Webinar Recap: “2015 Could Be a Watershed Year for Oncology Payment Reform — Are You Ready?”

On December 9th, I had the opportunity to listen to a webinar hosted by the ASCO publication Journal of Oncology Practice (JOP) on the topic of oncology payment reform – a healthcare topic that has received a lot of attention lately. Approximately 800 participants listened to the webinar that covered this complex subject. I will share some of the points that stood out to me.

Political/Policy Imperatives to Change Payment in Oncology: Dr. Kavita Patel, MD (Brookings): Dr. Patel talks about the unmet needs in cancer care and the fact that the current fee-for-service (FFS) model doesn’t meet those needs. She went on to review the pros and cons of the key new payment models being tested in oncology. Some of the new models are still based on FFS. The key imperatives that apply to all of the models are: timely and useful data sharing; meaningful performance measures that can be derived from practice; patient engagement tools to support behavior change and alignment of payment reforms across payers and other providers.

ASCO’s Consolidated Payments for Oncology Care (CPOC): Jeff Ward, MD (Past Chair of ASCO’s CPC and Payment Reform Taskforce): Dr. Ward discussed the goals of CPOC: a payment structure that is patient centered and better matches services that patients need; simpler billing structure; more predictable revenue; incentivizing high quality care; and coordinated, patient-centered care. Monthly payments – “mini-bundles” – are based on phases of care: new patient, treatment month, monitoring month and transition of treatment. Additional payment adjustments are based on ASCO’s Quality Oncology Practice Initiative (QOPI) with quality measures phased in over time: pathways in two stages: adherence and use of certified pathways; resource utilization, and clinical trials with higher treatment month and non-treatment month payments for enrolled patients. The expected impact of all of this is more flexibility for practices, more accountability for quality care and costs, and simplification.

Medicare’s CMMI Oncology Specific Alternative Payment Proposal: Ron Kline, MD and Heidi Schumacher, MD (Medical Officers, CMS-CMMI): Dr. Kline reviewed the CMS Centers for Medicare and Medicaid Services (CMMI)’s priorities of exploring new payment and service delivery models engaging a broad range of stakeholders. The bottom line is better treatments and lower costs. They are in the testing phase with specialty practitioner focused models. Oncology is among the first focused models because of its importance to patients and cost to the system. He said that new designs must strive for the “Triple Aim” of improving the patient care experience, improving the health of populations and reducing the cost of healthcare. Dr. Kline provided an overview of the Oncology Care Model (OCM), a “Total Cost of Care” model that includes episode-based treatment and requires practice transformation to improve the quality of care.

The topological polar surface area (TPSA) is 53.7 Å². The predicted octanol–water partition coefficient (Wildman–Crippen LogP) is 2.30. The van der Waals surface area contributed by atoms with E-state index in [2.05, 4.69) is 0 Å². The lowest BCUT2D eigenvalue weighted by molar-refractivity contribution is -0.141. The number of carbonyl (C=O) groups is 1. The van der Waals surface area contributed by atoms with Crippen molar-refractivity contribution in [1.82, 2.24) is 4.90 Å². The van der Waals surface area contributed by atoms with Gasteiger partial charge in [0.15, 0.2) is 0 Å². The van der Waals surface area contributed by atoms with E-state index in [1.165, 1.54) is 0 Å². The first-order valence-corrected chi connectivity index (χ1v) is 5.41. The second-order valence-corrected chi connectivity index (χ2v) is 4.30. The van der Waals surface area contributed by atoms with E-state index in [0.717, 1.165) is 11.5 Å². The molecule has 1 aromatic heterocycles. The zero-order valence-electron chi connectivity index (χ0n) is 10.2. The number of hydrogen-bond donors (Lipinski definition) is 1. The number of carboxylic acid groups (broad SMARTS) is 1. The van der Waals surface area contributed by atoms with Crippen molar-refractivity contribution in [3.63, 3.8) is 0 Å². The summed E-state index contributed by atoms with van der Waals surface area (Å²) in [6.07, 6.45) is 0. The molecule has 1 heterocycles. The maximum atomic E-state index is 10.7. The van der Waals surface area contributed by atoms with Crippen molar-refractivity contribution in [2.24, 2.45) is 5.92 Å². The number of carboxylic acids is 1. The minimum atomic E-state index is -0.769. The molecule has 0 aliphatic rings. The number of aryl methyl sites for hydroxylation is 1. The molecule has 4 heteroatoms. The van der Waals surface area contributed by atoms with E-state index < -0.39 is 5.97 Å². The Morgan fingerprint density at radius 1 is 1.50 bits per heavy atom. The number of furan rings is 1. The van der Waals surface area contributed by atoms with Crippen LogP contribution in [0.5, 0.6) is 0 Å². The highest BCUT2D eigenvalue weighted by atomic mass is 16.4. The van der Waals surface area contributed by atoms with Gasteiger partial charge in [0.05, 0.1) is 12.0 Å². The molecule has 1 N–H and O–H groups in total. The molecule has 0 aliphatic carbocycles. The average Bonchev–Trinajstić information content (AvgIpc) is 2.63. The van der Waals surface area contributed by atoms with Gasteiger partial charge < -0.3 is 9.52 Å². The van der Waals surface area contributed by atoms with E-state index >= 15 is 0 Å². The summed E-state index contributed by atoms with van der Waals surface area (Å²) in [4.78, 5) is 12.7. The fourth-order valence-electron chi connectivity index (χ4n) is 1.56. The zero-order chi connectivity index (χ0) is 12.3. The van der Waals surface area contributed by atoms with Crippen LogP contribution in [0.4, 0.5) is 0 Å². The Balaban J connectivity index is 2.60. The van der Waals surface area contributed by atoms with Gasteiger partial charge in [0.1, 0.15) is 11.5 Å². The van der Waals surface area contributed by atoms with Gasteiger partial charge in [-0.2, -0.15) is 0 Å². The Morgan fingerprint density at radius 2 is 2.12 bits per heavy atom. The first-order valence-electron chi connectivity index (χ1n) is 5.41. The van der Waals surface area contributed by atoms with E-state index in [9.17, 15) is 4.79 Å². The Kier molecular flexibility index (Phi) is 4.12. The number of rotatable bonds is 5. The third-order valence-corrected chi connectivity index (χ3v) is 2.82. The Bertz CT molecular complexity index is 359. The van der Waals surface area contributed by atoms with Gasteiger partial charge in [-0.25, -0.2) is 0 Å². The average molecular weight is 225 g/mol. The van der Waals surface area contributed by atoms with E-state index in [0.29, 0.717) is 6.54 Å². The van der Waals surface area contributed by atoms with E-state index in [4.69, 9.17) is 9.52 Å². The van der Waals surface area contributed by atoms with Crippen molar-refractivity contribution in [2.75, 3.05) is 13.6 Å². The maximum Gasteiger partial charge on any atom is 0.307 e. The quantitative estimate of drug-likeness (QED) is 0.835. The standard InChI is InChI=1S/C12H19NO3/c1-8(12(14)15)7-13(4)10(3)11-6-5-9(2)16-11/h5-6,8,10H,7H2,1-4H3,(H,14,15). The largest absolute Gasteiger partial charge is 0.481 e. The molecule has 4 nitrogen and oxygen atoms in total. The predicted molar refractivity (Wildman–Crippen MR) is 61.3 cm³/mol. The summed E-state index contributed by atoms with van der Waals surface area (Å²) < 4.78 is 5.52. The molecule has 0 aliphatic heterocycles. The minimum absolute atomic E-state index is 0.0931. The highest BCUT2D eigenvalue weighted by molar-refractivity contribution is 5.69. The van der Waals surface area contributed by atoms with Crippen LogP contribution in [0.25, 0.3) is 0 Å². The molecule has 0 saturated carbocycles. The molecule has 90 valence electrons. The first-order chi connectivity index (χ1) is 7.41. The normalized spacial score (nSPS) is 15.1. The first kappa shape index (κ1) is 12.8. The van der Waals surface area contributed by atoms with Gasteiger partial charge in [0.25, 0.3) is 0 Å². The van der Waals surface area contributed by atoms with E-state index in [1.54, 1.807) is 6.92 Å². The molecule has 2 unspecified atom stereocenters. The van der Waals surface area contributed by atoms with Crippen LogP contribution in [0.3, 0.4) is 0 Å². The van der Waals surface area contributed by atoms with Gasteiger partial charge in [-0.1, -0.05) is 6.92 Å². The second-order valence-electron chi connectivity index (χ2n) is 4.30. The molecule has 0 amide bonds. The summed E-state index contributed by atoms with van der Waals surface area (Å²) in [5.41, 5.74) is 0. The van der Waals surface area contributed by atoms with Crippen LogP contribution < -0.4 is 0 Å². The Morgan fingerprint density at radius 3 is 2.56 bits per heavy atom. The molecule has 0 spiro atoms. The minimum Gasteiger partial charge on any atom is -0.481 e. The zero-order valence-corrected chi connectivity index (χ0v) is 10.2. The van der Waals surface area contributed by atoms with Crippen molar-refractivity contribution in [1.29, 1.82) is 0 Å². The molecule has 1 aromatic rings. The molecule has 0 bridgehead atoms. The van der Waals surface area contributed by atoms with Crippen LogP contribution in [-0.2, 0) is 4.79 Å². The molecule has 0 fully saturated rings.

Private Payer Initiatives to Change Payment: Jen Malin, MD (Medical Director WellPoint–Anthem): Dr. Malin talked about Anthem’s quality care initiative that involves additional reimbursement for treatment planning and care coordination. The program identifies specific cancer treatment pathways based on medical evidence, peer-reviewed literature, consensus guidelines and Anthem’s clinical policies with the goal of supporting oncologists in choosing the most effective cancer therapies that provide the most value possible.

Questions discussed at the end of the webinar related to more specifics concerning “pathways,” site for service, and the total cost of care model. A common concern from the webinar viewers was, “Can we really believe that FFS will be transformed to alternative payment models? How real is this?” Dr. Patel answered by saying that what is real is everyone’s frustrations with FFS. What’s questionable is how to move off of it and how fast we can move off of it. She goes on to say that the industry is using a “building blocks” approach with some of the new payment models still using FFS; the trend, though, is to move away from it.

Transitioning to new payment models may be a large undertaking and investment. But the idea is no longer just theoretical. With the guidance available from neutral, physician-led, transparent bodies like ASCO supporting this trend, the new voluntary CMMI program and the many innovations in the works between oncology practices and payers, it is clear that momentum is building toward value based payment models.

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